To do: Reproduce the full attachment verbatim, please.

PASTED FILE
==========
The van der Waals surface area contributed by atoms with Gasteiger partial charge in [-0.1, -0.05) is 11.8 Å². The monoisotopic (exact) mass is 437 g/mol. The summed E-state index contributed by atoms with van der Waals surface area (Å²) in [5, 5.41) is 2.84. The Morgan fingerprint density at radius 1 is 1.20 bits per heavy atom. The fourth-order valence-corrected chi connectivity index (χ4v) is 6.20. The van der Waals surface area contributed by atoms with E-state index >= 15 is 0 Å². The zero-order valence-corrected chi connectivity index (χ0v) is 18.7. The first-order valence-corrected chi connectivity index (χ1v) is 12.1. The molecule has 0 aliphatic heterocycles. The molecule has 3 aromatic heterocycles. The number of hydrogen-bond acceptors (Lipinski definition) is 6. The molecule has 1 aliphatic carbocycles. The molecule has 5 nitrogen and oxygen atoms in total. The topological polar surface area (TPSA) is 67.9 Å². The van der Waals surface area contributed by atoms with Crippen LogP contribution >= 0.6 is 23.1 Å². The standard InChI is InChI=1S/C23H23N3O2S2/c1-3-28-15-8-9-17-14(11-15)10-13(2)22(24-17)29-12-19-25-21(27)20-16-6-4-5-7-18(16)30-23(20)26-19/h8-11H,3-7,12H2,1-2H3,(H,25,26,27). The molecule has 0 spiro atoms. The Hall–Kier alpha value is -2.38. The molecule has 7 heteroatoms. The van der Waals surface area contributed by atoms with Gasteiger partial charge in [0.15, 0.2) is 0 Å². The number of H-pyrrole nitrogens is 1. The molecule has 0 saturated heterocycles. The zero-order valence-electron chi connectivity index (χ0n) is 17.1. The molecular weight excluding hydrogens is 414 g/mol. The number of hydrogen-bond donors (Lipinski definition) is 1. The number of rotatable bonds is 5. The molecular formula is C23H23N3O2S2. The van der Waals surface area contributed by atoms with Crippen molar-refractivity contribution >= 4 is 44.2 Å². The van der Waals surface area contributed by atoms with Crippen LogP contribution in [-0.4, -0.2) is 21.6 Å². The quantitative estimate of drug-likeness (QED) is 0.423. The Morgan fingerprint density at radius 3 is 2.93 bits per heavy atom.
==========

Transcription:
The van der Waals surface area contributed by atoms with Gasteiger partial charge in [-0.1, -0.05) is 11.8 Å². The monoisotopic (exact) mass is 437 g/mol. The summed E-state index contributed by atoms with van der Waals surface area (Å²) in [5, 5.41) is 2.84. The Morgan fingerprint density at radius 1 is 1.20 bits per heavy atom. The fourth-order valence-corrected chi connectivity index (χ4v) is 6.20. The van der Waals surface area contributed by atoms with E-state index >= 15 is 0 Å². The zero-order valence-corrected chi connectivity index (χ0v) is 18.7. The first-order valence-corrected chi connectivity index (χ1v) is 12.1. The molecule has 0 aliphatic heterocycles. The molecule has 3 aromatic heterocycles. The number of hydrogen-bond acceptors (Lipinski definition) is 6. The molecule has 1 aliphatic carbocycles. The molecule has 5 nitrogen and oxygen atoms in total. The topological polar surface area (TPSA) is 67.9 Å². The van der Waals surface area contributed by atoms with Crippen LogP contribution >= 0.6 is 23.1 Å². The standard InChI is InChI=1S/C23H23N3O2S2/c1-3-28-15-8-9-17-14(11-15)10-13(2)22(24-17)29-12-19-25-21(27)20-16-6-4-5-7-18(16)30-23(20)26-19/h8-11H,3-7,12H2,1-2H3,(H,25,26,27). The molecule has 0 spiro atoms. The Hall–Kier alpha value is -2.38. The molecule has 7 heteroatoms. The van der Waals surface area contributed by atoms with Gasteiger partial charge in [0.15, 0.2) is 0 Å². The number of H-pyrrole nitrogens is 1. The molecule has 0 saturated heterocycles. The zero-order valence-electron chi connectivity index (χ0n) is 17.1. The molecular weight excluding hydrogens is 414 g/mol. The number of hydrogen-bond donors (Lipinski definition) is 1. The number of rotatable bonds is 5. The molecular formula is C23H23N3O2S2. The van der Waals surface area contributed by atoms with Crippen molar-refractivity contribution >= 4 is 44.2 Å². The van der Waals surface area contributed by atoms with Crippen LogP contribution in [-0.4, -0.2) is 21.6 Å². The quantitative estimate of drug-likeness (QED) is 0.423. The Morgan fingerprint density at radius 3 is 2.93 bits per heavy atom.